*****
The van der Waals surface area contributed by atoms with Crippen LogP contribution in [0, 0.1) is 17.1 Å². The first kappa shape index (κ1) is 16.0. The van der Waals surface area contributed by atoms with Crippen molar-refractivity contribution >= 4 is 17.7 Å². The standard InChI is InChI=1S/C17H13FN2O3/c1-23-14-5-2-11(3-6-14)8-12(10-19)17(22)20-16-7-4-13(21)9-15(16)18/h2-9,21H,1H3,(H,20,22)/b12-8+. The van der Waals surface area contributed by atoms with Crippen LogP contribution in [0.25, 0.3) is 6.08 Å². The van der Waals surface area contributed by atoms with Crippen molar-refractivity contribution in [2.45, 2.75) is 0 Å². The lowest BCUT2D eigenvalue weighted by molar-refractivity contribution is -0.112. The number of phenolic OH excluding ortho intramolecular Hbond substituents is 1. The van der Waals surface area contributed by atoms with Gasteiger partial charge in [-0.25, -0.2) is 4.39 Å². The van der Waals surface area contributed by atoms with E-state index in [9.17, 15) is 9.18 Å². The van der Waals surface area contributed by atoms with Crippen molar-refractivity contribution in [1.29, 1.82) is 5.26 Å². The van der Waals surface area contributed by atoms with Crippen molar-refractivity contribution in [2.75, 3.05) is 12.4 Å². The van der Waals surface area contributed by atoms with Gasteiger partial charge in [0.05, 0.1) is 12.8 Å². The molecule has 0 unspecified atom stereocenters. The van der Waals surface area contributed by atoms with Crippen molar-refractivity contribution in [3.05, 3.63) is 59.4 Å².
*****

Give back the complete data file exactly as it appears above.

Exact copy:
The van der Waals surface area contributed by atoms with Crippen LogP contribution in [0, 0.1) is 17.1 Å². The first kappa shape index (κ1) is 16.0. The van der Waals surface area contributed by atoms with Crippen molar-refractivity contribution >= 4 is 17.7 Å². The standard InChI is InChI=1S/C17H13FN2O3/c1-23-14-5-2-11(3-6-14)8-12(10-19)17(22)20-16-7-4-13(21)9-15(16)18/h2-9,21H,1H3,(H,20,22)/b12-8+. The van der Waals surface area contributed by atoms with Crippen LogP contribution in [0.25, 0.3) is 6.08 Å². The van der Waals surface area contributed by atoms with Crippen molar-refractivity contribution in [2.45, 2.75) is 0 Å². The lowest BCUT2D eigenvalue weighted by molar-refractivity contribution is -0.112. The number of phenolic OH excluding ortho intramolecular Hbond substituents is 1. The van der Waals surface area contributed by atoms with Gasteiger partial charge in [-0.25, -0.2) is 4.39 Å². The van der Waals surface area contributed by atoms with E-state index in [9.17, 15) is 9.18 Å². The van der Waals surface area contributed by atoms with Crippen molar-refractivity contribution in [1.29, 1.82) is 5.26 Å². The van der Waals surface area contributed by atoms with Crippen molar-refractivity contribution in [2.75, 3.05) is 12.4 Å². The van der Waals surface area contributed by atoms with Gasteiger partial charge in [0.05, 0.1) is 12.8 Å². The molecule has 0 unspecified atom stereocenters. The van der Waals surface area contributed by atoms with Crippen molar-refractivity contribution in [3.05, 3.63) is 59.4 Å².